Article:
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have been trained with a hair, and when they bent at your breath? So is it, in general, with these inattentive or regardless children, now, indeed, so loudly complained of. They are proofs of some previous delinquency on the part of their ordained guardians-assuredly not proofs of the powerlessness or inefficiency of parental instruction.”

ABSTRACT From the Report of the School Committee of the town of

Warwick, made to the town, in June, 1852. Your School Committe beg leave to report as follows:

The moneys available for the support of Public Schools the past year, were derived from the following sources : From the State Treasury,

$1,755 86 From the town,

600 00 From registration tax,

261 80

2,617 66

Add, balance in the Treasury, due to the several

Districts, at the beginning of the year,

846 24

$3,463 90 The expenditures for the same time, have been

3,075 49 Add, balances now in the Treasury, due to the several Districts, 388 41

$3,463 90 The whole number of scholars who attended school this year, as gathered from the District Returns, was 1,244; the average attendance was 812; the time the schools have been kept, was a fraction over seven months, and the cost per scholar, has been three dollars and seventy-five cents.

Compared with the last Annual Report, the number who have attended school, is 69 less, and the average attendance 96 less, than last year. This decline in numbers was confined mainly to two or three large Districts-the smaller Districts show on the whole, a small increase. For the Committee :

S. H. GREENE, Clerk.

From Dickens's Household Words.

THE WASTE OF WAR. Give me the gold that war has cost,

Before this peace-expanding day; The wasted skill, the labor lost

The mental treasure thrown away; And I will buy each rood of soil

In every yet discovered land; Where hunters roam, where peasants toil,

Where many peopled-cities stand.

I'll clothe each shivering wretch on earth,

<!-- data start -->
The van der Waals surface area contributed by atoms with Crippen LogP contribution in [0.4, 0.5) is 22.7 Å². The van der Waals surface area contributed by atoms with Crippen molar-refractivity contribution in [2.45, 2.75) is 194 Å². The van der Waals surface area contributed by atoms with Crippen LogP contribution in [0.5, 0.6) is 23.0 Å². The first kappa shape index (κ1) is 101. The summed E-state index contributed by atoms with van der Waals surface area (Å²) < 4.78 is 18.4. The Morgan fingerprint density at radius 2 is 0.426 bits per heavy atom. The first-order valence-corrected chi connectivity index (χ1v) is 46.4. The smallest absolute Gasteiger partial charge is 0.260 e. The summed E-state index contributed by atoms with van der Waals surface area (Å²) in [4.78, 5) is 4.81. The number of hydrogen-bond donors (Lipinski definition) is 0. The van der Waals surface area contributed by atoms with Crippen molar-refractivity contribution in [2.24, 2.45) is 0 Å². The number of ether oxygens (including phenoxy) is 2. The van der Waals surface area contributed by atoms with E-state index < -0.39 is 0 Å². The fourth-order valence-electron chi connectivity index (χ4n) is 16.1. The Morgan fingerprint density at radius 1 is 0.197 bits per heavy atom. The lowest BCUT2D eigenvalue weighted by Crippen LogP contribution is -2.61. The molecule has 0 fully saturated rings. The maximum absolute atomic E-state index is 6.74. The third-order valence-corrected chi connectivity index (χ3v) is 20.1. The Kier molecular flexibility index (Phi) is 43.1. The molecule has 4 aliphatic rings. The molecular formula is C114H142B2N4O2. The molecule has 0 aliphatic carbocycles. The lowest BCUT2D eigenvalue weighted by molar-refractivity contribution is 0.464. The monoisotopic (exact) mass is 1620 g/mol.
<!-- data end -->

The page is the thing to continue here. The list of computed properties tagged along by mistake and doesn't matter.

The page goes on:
In needful, nay, in brave attire ; Vesture befitting banquet mirth,

Which Kings might envy and admire. In every vale, on every plain,

A school shall glad the gazer's sight; Where every poor man's child may gain

Pure knowledge, free as air and light. I'll build asylums for the poor,

By age or ailment made forlorn ; And none shall thurst them from the door,

Or sting with looks or words of scorn. I'll link each alien hemisphere !

Help honest men to conquer wrong ; Art, Science, Labor, nerve and cheer;

Reward the Poet for his song.

In

every crowded town shall rise

Halls Academic, amply graced ; Where ignorance may soon be wise,

And coarseness learn both art and taste. To every province shall belong

Collegiate structures, and not fewFilled with a truth-exploring throng,

And teachers of the good and true. In every true and peopled clime

A vast Walhalla hall shall stand; A marble edifice sublime,

For the illustrious of the land ; A Pantheon for the truly great,

The wise, beneficent, and just; A place of wide and lofty state

To honor or to hold their dust.

A temple to attract and teach

Shall lift its spire on every hill,

Where pious men shall feel and preach

Peace, mercy, tolerance, good-will ;
Music of bells on Sabbath days,

Round the whole earth shall gladly rise ;
And one great Christian song of praise

Stream sweetly upward to the skies.

From the American Journal of Insanity.

SUPPOSED INCREASE OF INSANITY. Some of these causes of the increase of insanity are the same in all ages and in all nations, and in all states of barbarism and civilization.

Those especially which belong to the malignant and the evil passions, anger, hatred, jeasously, pride, and violent temper, are probably